On why women need to write


We are the daughters who have learned by age three what to say that pleases our daddies.

We are the little girls who dream of riding unicorns and of swimming with dolphins—whispering our secrets to them in their own languages.

We are the pimply teenagers who are silenced for days after one withering look from a popular girl.

We are the graduates who have written countless words on the literature and research of others but still don’t know what to say for ourselves.

We are the wives who soothe our husbands with quiet words after long days.

We are the mothers whose cries of joy are mixed with our newborns’ cries for nurture.

We are the daughters who ask the doctors all those scary questions about our mothers’ operations so that we can understand, so that we can make wise decisions.

We are the women who not only speak hard, wise decisions for our children, our parents, our families, but because of our strength, we are the women who are expected to put those words into action.

We are the mothers who teach our sons and daughters to read and to write and to think and to live in faith.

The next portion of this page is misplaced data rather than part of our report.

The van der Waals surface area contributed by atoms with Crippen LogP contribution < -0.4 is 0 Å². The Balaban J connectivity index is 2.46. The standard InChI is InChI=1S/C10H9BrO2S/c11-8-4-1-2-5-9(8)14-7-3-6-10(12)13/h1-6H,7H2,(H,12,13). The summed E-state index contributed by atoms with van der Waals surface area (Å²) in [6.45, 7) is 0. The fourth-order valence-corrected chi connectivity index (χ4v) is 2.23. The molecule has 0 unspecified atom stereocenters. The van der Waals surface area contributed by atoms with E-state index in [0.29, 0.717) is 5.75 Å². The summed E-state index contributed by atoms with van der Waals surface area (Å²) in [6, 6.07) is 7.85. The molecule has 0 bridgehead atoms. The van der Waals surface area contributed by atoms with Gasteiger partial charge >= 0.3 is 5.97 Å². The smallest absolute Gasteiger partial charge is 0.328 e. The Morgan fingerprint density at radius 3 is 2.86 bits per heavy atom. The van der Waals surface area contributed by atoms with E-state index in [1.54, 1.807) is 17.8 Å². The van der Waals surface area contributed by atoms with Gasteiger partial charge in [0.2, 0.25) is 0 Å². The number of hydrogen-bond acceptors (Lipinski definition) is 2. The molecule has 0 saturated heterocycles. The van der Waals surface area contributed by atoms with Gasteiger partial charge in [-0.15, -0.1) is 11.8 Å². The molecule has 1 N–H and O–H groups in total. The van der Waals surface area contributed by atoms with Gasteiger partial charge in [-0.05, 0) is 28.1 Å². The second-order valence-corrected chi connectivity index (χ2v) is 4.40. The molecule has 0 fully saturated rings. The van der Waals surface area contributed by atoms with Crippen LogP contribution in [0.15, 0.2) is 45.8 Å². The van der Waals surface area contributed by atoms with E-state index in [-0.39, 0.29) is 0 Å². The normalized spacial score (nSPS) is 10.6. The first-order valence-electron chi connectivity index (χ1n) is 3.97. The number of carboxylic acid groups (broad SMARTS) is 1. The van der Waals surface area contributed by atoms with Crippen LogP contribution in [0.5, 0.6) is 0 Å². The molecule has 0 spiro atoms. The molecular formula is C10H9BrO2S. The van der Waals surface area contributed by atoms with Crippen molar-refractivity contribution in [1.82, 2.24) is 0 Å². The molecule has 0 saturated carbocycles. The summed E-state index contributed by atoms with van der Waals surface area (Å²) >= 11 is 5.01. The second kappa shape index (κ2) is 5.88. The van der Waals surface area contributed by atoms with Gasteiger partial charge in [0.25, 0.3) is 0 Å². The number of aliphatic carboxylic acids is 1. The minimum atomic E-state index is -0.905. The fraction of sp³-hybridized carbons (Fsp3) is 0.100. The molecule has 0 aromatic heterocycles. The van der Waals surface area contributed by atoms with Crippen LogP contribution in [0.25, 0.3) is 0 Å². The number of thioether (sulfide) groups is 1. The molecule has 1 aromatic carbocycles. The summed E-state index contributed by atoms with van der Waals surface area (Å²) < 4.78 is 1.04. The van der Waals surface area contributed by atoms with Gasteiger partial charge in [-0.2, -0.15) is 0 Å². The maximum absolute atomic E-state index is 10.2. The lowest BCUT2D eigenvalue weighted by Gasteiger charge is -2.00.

We are the grandmothers who babysit often but seldom advise.

We are the women who, every once in a while, remember back to our dolphin and unicorn days—those days when we had space to think and time to speak to the outdoors—knowing someone was listening.

And we are the women who, every once in a while, wish to speak with that same uninhibited innocence again.

But we are the women who, throughout all these years of giving life-words to our fathers and mothers and husbands and children and grandchildren, have forgotten how to speak life for ourselves.

We are the women who—through writing—find our own voices again.


On why women need to write



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